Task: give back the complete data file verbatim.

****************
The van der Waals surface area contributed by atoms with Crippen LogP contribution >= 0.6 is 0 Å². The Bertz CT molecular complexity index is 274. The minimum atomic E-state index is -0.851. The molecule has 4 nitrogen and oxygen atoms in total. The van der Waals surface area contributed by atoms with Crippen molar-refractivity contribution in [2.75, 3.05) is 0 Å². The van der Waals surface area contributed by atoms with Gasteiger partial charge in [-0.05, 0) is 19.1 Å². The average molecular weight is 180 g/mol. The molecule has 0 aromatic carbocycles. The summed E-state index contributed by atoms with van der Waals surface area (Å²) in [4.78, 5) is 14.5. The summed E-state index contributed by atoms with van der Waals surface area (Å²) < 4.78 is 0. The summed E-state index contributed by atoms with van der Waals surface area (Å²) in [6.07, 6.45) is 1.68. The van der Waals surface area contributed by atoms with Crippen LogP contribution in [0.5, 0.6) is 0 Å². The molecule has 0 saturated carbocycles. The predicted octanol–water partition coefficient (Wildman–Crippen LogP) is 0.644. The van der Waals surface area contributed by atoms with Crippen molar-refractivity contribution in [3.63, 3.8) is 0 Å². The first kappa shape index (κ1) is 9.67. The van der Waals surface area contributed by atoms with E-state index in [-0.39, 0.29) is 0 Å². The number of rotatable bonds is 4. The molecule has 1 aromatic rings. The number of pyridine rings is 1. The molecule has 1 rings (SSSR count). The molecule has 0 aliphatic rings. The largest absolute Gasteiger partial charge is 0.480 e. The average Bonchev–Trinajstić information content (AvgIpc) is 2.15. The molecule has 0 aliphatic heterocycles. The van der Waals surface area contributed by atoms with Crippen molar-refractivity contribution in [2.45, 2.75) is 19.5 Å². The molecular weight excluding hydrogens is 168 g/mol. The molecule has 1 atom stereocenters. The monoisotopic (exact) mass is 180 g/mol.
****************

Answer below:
The van der Waals surface area contributed by atoms with Crippen LogP contribution >= 0.6 is 0 Å². The Bertz CT molecular complexity index is 274. The minimum atomic E-state index is -0.851. The molecule has 4 nitrogen and oxygen atoms in total. The van der Waals surface area contributed by atoms with Crippen molar-refractivity contribution in [2.75, 3.05) is 0 Å². The van der Waals surface area contributed by atoms with Gasteiger partial charge in [-0.05, 0) is 19.1 Å². The average molecular weight is 180 g/mol. The molecule has 0 aromatic carbocycles. The summed E-state index contributed by atoms with van der Waals surface area (Å²) in [4.78, 5) is 14.5. The summed E-state index contributed by atoms with van der Waals surface area (Å²) < 4.78 is 0. The summed E-state index contributed by atoms with van der Waals surface area (Å²) in [6.07, 6.45) is 1.68. The van der Waals surface area contributed by atoms with Crippen LogP contribution in [0.5, 0.6) is 0 Å². The molecule has 0 saturated carbocycles. The predicted octanol–water partition coefficient (Wildman–Crippen LogP) is 0.644. The van der Waals surface area contributed by atoms with Crippen molar-refractivity contribution in [3.63, 3.8) is 0 Å². The first kappa shape index (κ1) is 9.67. The van der Waals surface area contributed by atoms with E-state index in [-0.39, 0.29) is 0 Å². The number of rotatable bonds is 4. The molecule has 1 aromatic rings. The number of pyridine rings is 1. The molecule has 1 rings (SSSR count). The molecule has 0 aliphatic rings. The largest absolute Gasteiger partial charge is 0.480 e. The average Bonchev–Trinajstić information content (AvgIpc) is 2.15. The molecule has 0 aliphatic heterocycles. The van der Waals surface area contributed by atoms with Crippen molar-refractivity contribution in [2.45, 2.75) is 19.5 Å². The molecular weight excluding hydrogens is 168 g/mol. The molecule has 1 atom stereocenters. The monoisotopic (exact) mass is 180 g/mol.